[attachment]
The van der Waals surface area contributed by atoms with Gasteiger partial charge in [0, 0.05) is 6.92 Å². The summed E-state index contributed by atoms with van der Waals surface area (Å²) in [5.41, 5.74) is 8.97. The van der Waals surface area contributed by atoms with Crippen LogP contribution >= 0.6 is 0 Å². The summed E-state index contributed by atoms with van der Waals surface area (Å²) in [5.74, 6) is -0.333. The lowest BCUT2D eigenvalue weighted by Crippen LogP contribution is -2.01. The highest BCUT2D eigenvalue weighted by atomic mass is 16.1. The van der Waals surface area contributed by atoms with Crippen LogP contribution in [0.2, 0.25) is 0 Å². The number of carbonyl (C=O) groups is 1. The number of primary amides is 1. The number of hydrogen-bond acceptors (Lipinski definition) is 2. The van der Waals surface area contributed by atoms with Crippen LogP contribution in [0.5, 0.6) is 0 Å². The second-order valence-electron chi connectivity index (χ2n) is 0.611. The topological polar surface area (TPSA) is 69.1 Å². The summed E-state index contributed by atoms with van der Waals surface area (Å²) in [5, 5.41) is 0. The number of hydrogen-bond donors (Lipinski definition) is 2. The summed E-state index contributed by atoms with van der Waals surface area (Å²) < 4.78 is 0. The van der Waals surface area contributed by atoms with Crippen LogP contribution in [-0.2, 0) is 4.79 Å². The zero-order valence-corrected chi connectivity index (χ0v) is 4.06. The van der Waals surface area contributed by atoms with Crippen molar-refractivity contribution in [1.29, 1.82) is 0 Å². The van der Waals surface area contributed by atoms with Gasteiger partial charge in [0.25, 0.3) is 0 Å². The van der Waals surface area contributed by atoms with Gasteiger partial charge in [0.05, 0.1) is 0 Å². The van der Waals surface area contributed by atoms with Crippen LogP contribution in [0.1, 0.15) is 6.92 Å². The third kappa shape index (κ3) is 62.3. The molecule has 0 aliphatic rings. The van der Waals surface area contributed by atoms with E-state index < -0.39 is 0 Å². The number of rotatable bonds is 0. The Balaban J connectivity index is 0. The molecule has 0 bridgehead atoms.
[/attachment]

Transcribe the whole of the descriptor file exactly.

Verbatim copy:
The van der Waals surface area contributed by atoms with Gasteiger partial charge in [0, 0.05) is 6.92 Å². The summed E-state index contributed by atoms with van der Waals surface area (Å²) in [5.41, 5.74) is 8.97. The van der Waals surface area contributed by atoms with Crippen LogP contribution >= 0.6 is 0 Å². The summed E-state index contributed by atoms with van der Waals surface area (Å²) in [5.74, 6) is -0.333. The lowest BCUT2D eigenvalue weighted by Crippen LogP contribution is -2.01. The highest BCUT2D eigenvalue weighted by atomic mass is 16.1. The van der Waals surface area contributed by atoms with Crippen LogP contribution in [0.2, 0.25) is 0 Å². The number of carbonyl (C=O) groups is 1. The number of primary amides is 1. The number of hydrogen-bond acceptors (Lipinski definition) is 2. The van der Waals surface area contributed by atoms with Crippen LogP contribution in [0.5, 0.6) is 0 Å². The second-order valence-electron chi connectivity index (χ2n) is 0.611. The topological polar surface area (TPSA) is 69.1 Å². The summed E-state index contributed by atoms with van der Waals surface area (Å²) in [5, 5.41) is 0. The number of hydrogen-bond donors (Lipinski definition) is 2. The summed E-state index contributed by atoms with van der Waals surface area (Å²) < 4.78 is 0. The van der Waals surface area contributed by atoms with Crippen LogP contribution in [-0.2, 0) is 4.79 Å². The zero-order valence-corrected chi connectivity index (χ0v) is 4.06. The van der Waals surface area contributed by atoms with Crippen molar-refractivity contribution in [1.29, 1.82) is 0 Å². The van der Waals surface area contributed by atoms with Gasteiger partial charge in [0.25, 0.3) is 0 Å². The van der Waals surface area contributed by atoms with Gasteiger partial charge in [0.05, 0.1) is 0 Å². The van der Waals surface area contributed by atoms with Crippen LogP contribution in [0.1, 0.15) is 6.92 Å². The third kappa shape index (κ3) is 62.3. The molecule has 0 aliphatic rings. The van der Waals surface area contributed by atoms with E-state index < -0.39 is 0 Å². The number of rotatable bonds is 0. The Balaban J connectivity index is 0. The molecule has 0 bridgehead atoms.